- Here's some background information on Professor Leo Tan, and his many invaluable contributions to nature conservation and natural history in Singapore:
- Here are my tweets from the U@live session. At the moment, you can also search for them on Twitter using the hashtag #UaliveLeoTan
- There weren't any sauropods at the U@live session, but to help stimulate the audience's interest and curiosity, there were 2 sets of dinosaur fossils on stage, and we were invited to take photos and even (gently) touch them.
- Edmontosaurus (also known in the past by names such as Trachodon, Anatosaurus, Anatotitan, and many others) is one of the largest and most famous of the hadrosaurs (aka "duck-billed" dinosaurs), and is represented by numerous fossil specimens discovered in the Late Cretaceous of the United States of America and Canada.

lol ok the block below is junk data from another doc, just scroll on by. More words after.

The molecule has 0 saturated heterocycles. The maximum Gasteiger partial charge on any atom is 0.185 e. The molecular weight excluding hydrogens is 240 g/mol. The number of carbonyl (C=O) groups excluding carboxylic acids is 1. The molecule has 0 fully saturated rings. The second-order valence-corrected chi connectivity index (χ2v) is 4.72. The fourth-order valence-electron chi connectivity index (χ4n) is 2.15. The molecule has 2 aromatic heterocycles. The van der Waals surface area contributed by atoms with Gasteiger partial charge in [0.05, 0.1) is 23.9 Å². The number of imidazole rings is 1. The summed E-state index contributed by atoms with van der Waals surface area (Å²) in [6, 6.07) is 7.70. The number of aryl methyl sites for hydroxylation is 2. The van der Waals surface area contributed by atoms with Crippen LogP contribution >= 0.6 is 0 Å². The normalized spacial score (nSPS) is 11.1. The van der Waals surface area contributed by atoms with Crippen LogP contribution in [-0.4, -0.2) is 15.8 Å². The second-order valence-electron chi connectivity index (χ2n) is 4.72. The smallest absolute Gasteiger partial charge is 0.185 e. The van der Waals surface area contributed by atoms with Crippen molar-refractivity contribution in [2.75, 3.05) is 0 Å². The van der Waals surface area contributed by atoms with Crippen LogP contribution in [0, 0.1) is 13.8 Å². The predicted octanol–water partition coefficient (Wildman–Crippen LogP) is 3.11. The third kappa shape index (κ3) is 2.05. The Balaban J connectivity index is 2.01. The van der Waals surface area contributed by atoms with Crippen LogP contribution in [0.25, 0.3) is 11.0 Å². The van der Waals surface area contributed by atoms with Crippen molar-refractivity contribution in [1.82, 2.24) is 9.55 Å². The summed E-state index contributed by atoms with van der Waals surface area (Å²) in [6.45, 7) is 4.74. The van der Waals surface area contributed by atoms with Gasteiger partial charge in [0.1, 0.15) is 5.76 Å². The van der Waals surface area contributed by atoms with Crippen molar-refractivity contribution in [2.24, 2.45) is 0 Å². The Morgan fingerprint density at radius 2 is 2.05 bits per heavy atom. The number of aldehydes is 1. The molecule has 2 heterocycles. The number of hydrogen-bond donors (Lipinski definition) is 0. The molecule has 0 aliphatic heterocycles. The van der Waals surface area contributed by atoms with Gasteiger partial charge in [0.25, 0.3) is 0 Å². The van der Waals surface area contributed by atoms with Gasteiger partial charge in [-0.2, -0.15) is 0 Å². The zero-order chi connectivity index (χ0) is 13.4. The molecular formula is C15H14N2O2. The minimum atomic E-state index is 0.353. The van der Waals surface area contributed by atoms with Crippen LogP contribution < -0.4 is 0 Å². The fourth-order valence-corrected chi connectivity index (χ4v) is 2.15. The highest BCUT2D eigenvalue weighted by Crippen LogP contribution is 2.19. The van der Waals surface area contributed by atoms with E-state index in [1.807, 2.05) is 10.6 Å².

- Professor Leo Tan later confirmed during the session that it was a Triceratops foot.
Triceratops needs very little introduction; it is easily one of the most recognisable dinosaurs. Also represented by numerous fossils, the abundance of specimens suggest that this largest of all ceratopsians (aka horned dinosaurs) was the most common large herbivore in many areas of North America at the end of the Cretaceous period.